“The fight against corruption is meant to be observed within the three arms of government – the executive, judiciary, and legislature – because corruption will not disappear in our national life if the measures adopted in the fight are designed for the executive arm or within the judiciary alone while the legislative arm wallows in corruption. The following facts have now been established in the investigation report: That the Minister of Education invited his acting Permanent Secretary and some directors to collect money from votes under their control to bribe some members of the National Assembly so that they can ensure that their budgets will not be reduced; in fact, in order that the budget for the ministry submitted by the Executive may be increased; that those directors produced from the votes under their control N35 million while an additional loan of N20 million was taken from the National Universities Commission (NUC) to pay a total bribe of N55 million, which was collected by the Senate President, Adolphus Wabara, Senator John Azuta Mbata, Chairman, Senate Appropriation Committee; Senator Ibrahim Abdulazeez, Chairman, Senate Committee on Education; Senator (Dr.) Chris Adighije, Senator Badamasi Maccido, Senator Emmanuel Okpede, and a member of the House of Representatives, Hon. ( Dr.) Shehu Matazu who is chairman of the House Committee on Education.”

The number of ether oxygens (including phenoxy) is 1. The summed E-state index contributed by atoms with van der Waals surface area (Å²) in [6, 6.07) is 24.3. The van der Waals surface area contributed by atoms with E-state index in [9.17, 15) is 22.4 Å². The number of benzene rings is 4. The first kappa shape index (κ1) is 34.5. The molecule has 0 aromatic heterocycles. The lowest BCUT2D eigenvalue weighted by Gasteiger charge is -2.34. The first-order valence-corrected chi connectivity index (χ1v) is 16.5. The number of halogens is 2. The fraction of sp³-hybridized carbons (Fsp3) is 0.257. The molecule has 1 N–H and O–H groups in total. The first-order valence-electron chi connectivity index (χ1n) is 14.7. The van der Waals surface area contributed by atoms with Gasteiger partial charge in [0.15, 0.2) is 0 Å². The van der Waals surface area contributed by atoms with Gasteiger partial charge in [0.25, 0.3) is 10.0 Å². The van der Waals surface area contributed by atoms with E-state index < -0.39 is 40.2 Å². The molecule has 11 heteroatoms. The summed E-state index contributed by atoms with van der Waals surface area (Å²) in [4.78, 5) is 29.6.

“But what has happened must make us all to be extra cautious in the realization that when some members of the National Assembly are inviting people to question them on what they have done or are doing, or to discuss or defend their budgets or investigate what may not be their business, no one should fall for the antics of using that guise to engage in acts of bribery and corruption,” Obasanjo had disclosed.

It will also be recalled that Wabara resigned in the heat of the scandal and Osuji lost his position as a minister while other lawmakers involved were arraigned and the case is still pending in court.

While this scandal was settling down, then the third term scandal in which each lawmaker was allegedly promised N100 million to ensure the extension of the tenure of former President Olusegun Obasanjo erupted as the third term was shot down due to insistence of the former Senate President, Ken Nnamani on a live coverage of the second reading of the bill that was to amend the constitution to allow for the insertion of the third term.